- 2008–2009: Diane Arbus, a Printed Retrospective, 1960–1971. Kadist Art Foundation, Paris; and Centre Régional de la Photographie Nord Pas-de-Calais, Douchy-les-Mines, France.
- 2009: Diane Arbus. Timothy Taylor Gallery, London.
- 2009–2010: Artist Rooms: Diane Arbus. National Museum Cardiff, Wales; and Dean Gallery, Edinburgh, Scotland.
- 2010: Diane Arbus: Christ in a Lobby and Other Unknown or Almost Known Works. Fraenkel Gallery, San Francisco.
- 2011–2013: Diane Arbus. Galerie nationale du Jeu de Paume, Paris; Fotomuseum, Winterthur; Martin-Gropius-Bau, Berlin; and Foam Fotografiemuseum Amsterdam.
- 2016: Diane Arbus: In the Beginning. Met Breuer, New York.
Arbus' work is held in the following permanent collections:
- Akron Art Museum
- BA-CA Kunstforum, Bank Austria Art Collection, Wien
- Birmingham Museum of Art, Birmingham, Alabama
- Center for Creative Photography, Tucson
- Cleveland Museum of Art
- Davison Art Center, Wesleyan University, Middletown, CT
- Frances Lehman Loeb Art Center, Poughkeepsie
- Harvard University Art Museums, Cambridge, MA
- International Center of Photography, New York City
- Institut Valencià d'Art Modern, Valencia, Spain
- John and Mable Ringling Museum of Art, Sarasota
- KMS Fine Art Group, Baar, Switzerland
- Los Angeles County Museum of Art
- Metropolitan Museum of Art, New York
- Milwaukee Art Museum
- Minneapolis Institute of Art
- Moderna Museet Malmö
- Moderna Museet, Stockholm
- Museum of Contemporary Art, Los Angeles, CA
- Museum of Fine Arts (St. Petersburg, Florida)
- National Gallery of Canada, Ottawa
- New Orleans Museum of Art
- Museo Nacional Centro de Arte Reina Sofía, Madrid
- Goetz Collection, Munich
- Spencer Museum of Art, Lawrence 
- Sweet Briar College Art Gallery, Sweet Briar, VA
- Tate and National Galleries of Scotland, UK (jointly held)
- The Progressive Art Collection, Mayfield Village
- Vancouver Art Gallery, Vancouver
- Williams College Museum of Art, Williamstown, MA
- Ydessa Hendeles Art Foundation, Toronto
- Yokohama Museum of Art, Yokohama, Japan
- ^ a b c d e f Diane Arbus: Revelations. New York: Random House, 2003. ISBN 0-375-50620-9.
- ^ a b "Diane Arbus, her vision, lide, and death". The New York Times, 13 May 1984. Accessed 10 May 2017
- ^ a b c d Arbus, Diane. Diane Arbus. Millerton, New York: Aperture, 1972. ISBN 0-912334-40-1.
- ^ Bosworth, Patricia. Diane Arbus: a Biography. New York: W. W. Norton, 2005. Page 250. ISBN 0-393-32661-6.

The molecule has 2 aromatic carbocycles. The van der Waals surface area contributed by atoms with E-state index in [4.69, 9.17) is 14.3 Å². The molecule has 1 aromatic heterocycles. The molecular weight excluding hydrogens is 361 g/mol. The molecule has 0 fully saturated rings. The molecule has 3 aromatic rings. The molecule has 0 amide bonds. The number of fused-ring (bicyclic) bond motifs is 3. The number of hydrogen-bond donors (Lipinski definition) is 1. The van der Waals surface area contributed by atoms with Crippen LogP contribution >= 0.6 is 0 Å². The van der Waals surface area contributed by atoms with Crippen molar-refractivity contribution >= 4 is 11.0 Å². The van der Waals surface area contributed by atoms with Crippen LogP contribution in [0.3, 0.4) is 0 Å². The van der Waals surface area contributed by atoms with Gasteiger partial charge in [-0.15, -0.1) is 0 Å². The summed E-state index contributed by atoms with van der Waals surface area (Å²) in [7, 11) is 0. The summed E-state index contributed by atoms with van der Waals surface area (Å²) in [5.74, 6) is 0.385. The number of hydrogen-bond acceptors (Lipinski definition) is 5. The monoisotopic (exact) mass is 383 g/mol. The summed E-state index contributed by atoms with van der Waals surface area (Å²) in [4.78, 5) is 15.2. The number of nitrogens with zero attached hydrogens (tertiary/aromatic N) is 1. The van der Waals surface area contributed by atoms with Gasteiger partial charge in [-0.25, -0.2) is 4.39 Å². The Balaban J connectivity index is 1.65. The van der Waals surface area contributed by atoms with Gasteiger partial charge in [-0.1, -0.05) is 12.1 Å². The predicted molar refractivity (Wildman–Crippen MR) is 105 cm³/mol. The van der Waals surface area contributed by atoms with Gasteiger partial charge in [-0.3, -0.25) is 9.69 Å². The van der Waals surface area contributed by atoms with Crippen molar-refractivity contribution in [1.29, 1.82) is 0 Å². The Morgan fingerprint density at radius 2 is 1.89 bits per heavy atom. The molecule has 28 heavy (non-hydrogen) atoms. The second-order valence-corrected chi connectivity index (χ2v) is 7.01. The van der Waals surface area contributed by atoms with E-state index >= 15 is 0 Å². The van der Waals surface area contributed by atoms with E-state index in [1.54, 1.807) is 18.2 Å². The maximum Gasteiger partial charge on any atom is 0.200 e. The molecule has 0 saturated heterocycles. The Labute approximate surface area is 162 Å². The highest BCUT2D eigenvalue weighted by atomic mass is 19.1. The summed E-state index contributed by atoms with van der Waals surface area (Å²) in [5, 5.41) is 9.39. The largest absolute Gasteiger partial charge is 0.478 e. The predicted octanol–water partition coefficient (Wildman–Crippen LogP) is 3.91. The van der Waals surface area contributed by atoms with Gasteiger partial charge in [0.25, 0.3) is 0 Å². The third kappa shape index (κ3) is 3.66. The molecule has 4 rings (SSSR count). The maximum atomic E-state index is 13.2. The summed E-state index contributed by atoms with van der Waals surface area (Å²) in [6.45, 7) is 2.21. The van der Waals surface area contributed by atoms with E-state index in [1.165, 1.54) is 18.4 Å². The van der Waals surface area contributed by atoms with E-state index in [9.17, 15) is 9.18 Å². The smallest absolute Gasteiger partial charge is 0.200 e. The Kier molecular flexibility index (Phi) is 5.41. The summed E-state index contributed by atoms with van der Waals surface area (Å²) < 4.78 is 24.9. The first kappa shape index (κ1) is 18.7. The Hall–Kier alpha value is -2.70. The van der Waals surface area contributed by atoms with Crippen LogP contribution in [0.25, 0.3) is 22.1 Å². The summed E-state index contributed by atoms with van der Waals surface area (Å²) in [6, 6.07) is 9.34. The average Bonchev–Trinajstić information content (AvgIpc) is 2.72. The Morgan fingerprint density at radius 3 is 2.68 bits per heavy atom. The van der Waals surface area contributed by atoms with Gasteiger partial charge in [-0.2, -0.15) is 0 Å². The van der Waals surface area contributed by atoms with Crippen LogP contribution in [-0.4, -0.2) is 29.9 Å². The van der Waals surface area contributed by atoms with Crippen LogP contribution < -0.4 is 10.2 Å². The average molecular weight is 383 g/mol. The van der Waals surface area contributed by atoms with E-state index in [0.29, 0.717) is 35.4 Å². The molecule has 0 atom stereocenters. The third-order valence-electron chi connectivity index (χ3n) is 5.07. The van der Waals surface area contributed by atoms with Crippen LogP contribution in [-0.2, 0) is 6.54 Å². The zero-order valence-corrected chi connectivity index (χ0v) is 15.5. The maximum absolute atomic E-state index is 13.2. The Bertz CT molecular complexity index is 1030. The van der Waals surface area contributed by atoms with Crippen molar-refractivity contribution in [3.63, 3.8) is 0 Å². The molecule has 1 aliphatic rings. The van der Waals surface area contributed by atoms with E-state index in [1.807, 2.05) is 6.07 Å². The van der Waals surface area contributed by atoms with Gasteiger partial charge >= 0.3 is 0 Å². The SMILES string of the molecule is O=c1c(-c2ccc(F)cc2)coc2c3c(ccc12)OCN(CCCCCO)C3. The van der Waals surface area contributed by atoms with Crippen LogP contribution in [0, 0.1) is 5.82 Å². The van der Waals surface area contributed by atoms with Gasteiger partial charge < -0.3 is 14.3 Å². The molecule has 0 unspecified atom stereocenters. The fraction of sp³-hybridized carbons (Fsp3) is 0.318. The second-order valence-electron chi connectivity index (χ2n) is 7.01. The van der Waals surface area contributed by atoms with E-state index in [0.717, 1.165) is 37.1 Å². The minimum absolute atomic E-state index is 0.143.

- ^ a b c d e f g h i j Lubow, Arthur (September 14, 2003). "Arbus Reconsidered". The New York Times. Retrieved February 7, 2010.
- ^ a b c d e f g h i j k l m n o DeCarlo, Tessa (May 2004). "A Fresh Look at Diane Arbus". Smithsonian magazine. Retrieved December 13, 2017.
- ^ Gaines, Steven. The Sky's the Limit: Passion and Property in Manhattan. New York: Little, Brown, 2005. Page 143. ISBN 0-316-60851-3.
- ^ a b c d e f g Kimmelman, Michael (2004-01-09). "PHOTOGRAPHY REVIEW; Diane Arbus, a Hunter Wielding a Lens". The New York Times. ISSN 0362-4331. Retrieved 2017-04-21.
... at the end of December 1969 [Arbus] was hired by a rich and prominent actor and theater owner, Konrad Matthaei, and his wife, Gay [...], to shoot a family Christmas gathering [...] Her work, like all allegorical art, comes down to formal manipulation. The cliché of her as the Sylvia Plath of photographers [...] Whether you admire or disdain her blatant sensationalism -- because that's what it is -- the quality of your reaction is a measure of her obvious graphic novelty.
- ^ Hughes, Robert (November 13, 1972). "Art: To Hades with Lens". Time Magazine.
- ^ a b c John Simon Guggenheim Memorial Foundation. "Fellows. Diane Arbus". Archived 2010-11-25 at the Wayback Machine. Retrieved February 4, 2010.
- ^ a b c d e f Cheim & Read Gallery. "Diane Arbus: Biography". Retrieved February 10, 2010.
- ^ a b c d e f g h Muir, Robin. "Woman's Studies". The Independent (London), October 18, 1997. Retrieved February 4, 2010.
- ^ a b c d Bissell, Gerhard. "Arbus, Diane", in Allgemeines Künstlerlexikon (World Biographical Dictionary of Artists), 2006, and "Diane Arbus" (condensed English version).
- ^ a b c d e f g h i j k l Rubinfien, Leo. "Where Diane Arbus Went". Art in America, volume 93, number 9, pages 65–71, 73, 75, 77, October 2005.
- ^ a b Dargis, Manohla. "A Visual Chronicler of Humanity's Underbelly, Draped in a Pelt of Perversity". The New York Times, November 10, 2006. Retrieved February 4, 2010.
- ^ a b c d e Crookston, Peter. Extra Ordinary. The Guardian, October 1, 2005. Retrieved February 12, 2010.
- ^ a b c d e Schjeldahl, Peter. "Looking Back: Diane Arbus at the Met". The New Yorker, March 21, 2005. Retrieved February 4, 2010.
- ^ "Diane Arbus Biography, Art, and Analysis of Works". The Art Story. Retrieved 2018-03-26.